Nuke containment only as strong as weakest link

With nuclear terror, there is every reason to hope but very much to fear. Consider these findings of an analysis of the current situation by a scholar at Harvard University in Cambridge, MA:

  • A nuclear bomb cannot be made without the necessary nuclear materials, and these materials are beyond the plausible capabilities of terrorists to produce. Thus, if the existing stockpiles of nuclear weapons and materials can be secured effectively and prevented from falling into terrorist hands, nuclear weapons terrorism can be effectively prevented: no material, no bomb.
  • But in dealing with terrorists who have proven their ability to search out and strike weak points on a global basis, security from nuclear terrorism only is as good as its weakest link — insecure bomb material anywhere is a threat to everyone, everywhere. That means homeland security begins abroad — wherever insecure nuclear material is to be found. Strengthening or eliminating the weakest links in nuclear security is a big job, but a finite one — and one that technology is available to accomplish. Here are four challenges to our future security:


  1. Terrorists want to get a nuclear bomb, as both Osama bin Laden’s public statements and the documents outlining al Qaeda’s nuclear program recovered in Afghanistan make clear.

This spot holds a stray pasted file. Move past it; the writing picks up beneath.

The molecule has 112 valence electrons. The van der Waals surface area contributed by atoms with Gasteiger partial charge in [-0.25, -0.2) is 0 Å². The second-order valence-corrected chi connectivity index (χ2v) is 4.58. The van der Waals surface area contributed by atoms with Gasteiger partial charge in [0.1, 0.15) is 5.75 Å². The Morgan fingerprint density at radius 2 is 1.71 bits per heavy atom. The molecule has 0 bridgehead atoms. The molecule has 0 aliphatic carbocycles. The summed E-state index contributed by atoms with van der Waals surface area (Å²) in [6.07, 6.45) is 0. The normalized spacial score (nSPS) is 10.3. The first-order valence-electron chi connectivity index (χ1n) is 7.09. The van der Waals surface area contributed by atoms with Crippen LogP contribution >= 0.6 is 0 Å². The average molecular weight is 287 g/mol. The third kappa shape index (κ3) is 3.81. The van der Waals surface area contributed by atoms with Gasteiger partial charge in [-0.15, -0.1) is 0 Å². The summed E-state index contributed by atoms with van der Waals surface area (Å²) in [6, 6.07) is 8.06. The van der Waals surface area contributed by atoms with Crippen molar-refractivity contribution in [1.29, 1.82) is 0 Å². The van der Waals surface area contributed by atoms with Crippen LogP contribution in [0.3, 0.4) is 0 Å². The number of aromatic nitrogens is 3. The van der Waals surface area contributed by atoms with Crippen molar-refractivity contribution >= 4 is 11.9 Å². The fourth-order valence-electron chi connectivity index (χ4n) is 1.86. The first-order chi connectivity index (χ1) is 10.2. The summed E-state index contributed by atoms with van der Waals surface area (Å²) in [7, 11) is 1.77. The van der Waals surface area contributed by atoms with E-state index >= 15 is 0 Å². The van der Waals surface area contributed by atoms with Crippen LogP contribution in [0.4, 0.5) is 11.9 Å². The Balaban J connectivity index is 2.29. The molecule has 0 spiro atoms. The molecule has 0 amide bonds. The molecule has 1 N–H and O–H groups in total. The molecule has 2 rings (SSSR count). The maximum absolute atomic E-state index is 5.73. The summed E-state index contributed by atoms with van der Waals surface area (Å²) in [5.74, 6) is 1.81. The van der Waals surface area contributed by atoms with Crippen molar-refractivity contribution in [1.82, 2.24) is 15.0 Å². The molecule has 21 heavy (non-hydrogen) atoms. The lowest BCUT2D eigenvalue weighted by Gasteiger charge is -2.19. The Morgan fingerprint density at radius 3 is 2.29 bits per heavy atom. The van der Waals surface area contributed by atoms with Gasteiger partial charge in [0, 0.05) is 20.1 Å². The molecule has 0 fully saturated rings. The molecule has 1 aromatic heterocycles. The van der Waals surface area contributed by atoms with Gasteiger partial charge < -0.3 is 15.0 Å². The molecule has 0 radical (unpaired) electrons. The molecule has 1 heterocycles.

2. If terrorists could get hold of the highly enriched uranium (HEU) or plutonium that are the essential ingredients of a nuclear bomb, making a bomb might well be within the capabilities of a large and sophisticated group such as al Qaeda. Making a "gun-type" bomb — the type that obliterated Hiroshima — from HEU involves little more than slamming two pieces of HEU together fast enough. (The Hiroshima bomb was a cannon barrel that fired a shell of HEU into rings of HEU.)
  3. Hundreds of tons of nuclear material in dozens of countries around the world today remain dangerously vulnerable to theft. Many of the more than 130 civilian research reactors using HEU fuel (which are scattered in some 40 countries, on every inhabited continent) have no more security than a night watchman and a chain-link fence. Most of the nuclear facilities in the world — including many in the United States — would not be able to provide a reliable defense against attacks as large and coordinated as terrorists have already proved they are capable of.
  4. If terrorists could steal, buy, or make a nuclear bomb, there can be little confidence that the U.S. government could stop them from smuggling it into the United States. After all, thousands of tons of illegal drugs and millions of illegal immigrants cross U.S. borders every year, despite massive efforts to stop them. The essential ingredients of a nuclear bomb can fit easily into a briefcase — and can be made quite difficult to detect. And unlike the situation with drugs or illegal immigrants, nuclear terrorists only have to succeed once to cause a terrifying catastrophe.

Reference

1. Bunn M. Preventing Nuclear Terrorism: A Progress Update. Cambridge, MA: Project on Managing the Atom, Harvard University, and the Nuclear Threat Initiative; 2003.